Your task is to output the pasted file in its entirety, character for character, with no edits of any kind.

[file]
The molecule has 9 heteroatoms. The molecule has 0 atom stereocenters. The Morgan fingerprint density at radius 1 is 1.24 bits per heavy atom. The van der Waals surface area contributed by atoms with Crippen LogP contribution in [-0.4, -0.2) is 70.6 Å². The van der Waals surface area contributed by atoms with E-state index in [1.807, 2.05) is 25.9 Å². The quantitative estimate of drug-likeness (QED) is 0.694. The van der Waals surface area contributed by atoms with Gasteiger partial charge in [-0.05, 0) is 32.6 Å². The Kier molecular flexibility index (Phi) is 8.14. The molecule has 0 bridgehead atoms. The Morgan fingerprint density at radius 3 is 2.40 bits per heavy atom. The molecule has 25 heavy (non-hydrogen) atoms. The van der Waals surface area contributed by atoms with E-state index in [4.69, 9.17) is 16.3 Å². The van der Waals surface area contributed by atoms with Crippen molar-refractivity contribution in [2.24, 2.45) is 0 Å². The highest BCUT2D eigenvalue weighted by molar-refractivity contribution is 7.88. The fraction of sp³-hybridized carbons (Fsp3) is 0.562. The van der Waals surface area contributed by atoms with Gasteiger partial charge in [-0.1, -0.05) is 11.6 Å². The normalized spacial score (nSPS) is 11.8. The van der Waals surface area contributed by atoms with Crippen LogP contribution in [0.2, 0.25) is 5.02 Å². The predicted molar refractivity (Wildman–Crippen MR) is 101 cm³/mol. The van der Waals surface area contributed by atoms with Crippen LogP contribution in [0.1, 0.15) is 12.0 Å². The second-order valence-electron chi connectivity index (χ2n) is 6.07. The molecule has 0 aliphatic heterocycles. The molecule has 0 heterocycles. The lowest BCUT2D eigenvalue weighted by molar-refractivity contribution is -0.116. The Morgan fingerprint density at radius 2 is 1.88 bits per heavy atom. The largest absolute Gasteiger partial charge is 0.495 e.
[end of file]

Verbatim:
The molecule has 9 heteroatoms. The molecule has 0 atom stereocenters. The Morgan fingerprint density at radius 1 is 1.24 bits per heavy atom. The van der Waals surface area contributed by atoms with Crippen LogP contribution in [-0.4, -0.2) is 70.6 Å². The van der Waals surface area contributed by atoms with E-state index in [1.807, 2.05) is 25.9 Å². The quantitative estimate of drug-likeness (QED) is 0.694. The van der Waals surface area contributed by atoms with Gasteiger partial charge in [-0.05, 0) is 32.6 Å². The Kier molecular flexibility index (Phi) is 8.14. The molecule has 0 bridgehead atoms. The Morgan fingerprint density at radius 3 is 2.40 bits per heavy atom. The molecule has 25 heavy (non-hydrogen) atoms. The van der Waals surface area contributed by atoms with E-state index in [4.69, 9.17) is 16.3 Å². The van der Waals surface area contributed by atoms with Crippen molar-refractivity contribution in [2.24, 2.45) is 0 Å². The highest BCUT2D eigenvalue weighted by molar-refractivity contribution is 7.88. The fraction of sp³-hybridized carbons (Fsp3) is 0.562. The van der Waals surface area contributed by atoms with Gasteiger partial charge in [-0.1, -0.05) is 11.6 Å². The normalized spacial score (nSPS) is 11.8. The van der Waals surface area contributed by atoms with Crippen LogP contribution in [0.2, 0.25) is 5.02 Å². The predicted molar refractivity (Wildman–Crippen MR) is 101 cm³/mol. The van der Waals surface area contributed by atoms with Crippen LogP contribution in [0.1, 0.15) is 12.0 Å². The second-order valence-electron chi connectivity index (χ2n) is 6.07. The molecule has 0 aliphatic heterocycles. The molecule has 0 heterocycles. The lowest BCUT2D eigenvalue weighted by molar-refractivity contribution is -0.116. The Morgan fingerprint density at radius 2 is 1.88 bits per heavy atom. The largest absolute Gasteiger partial charge is 0.495 e.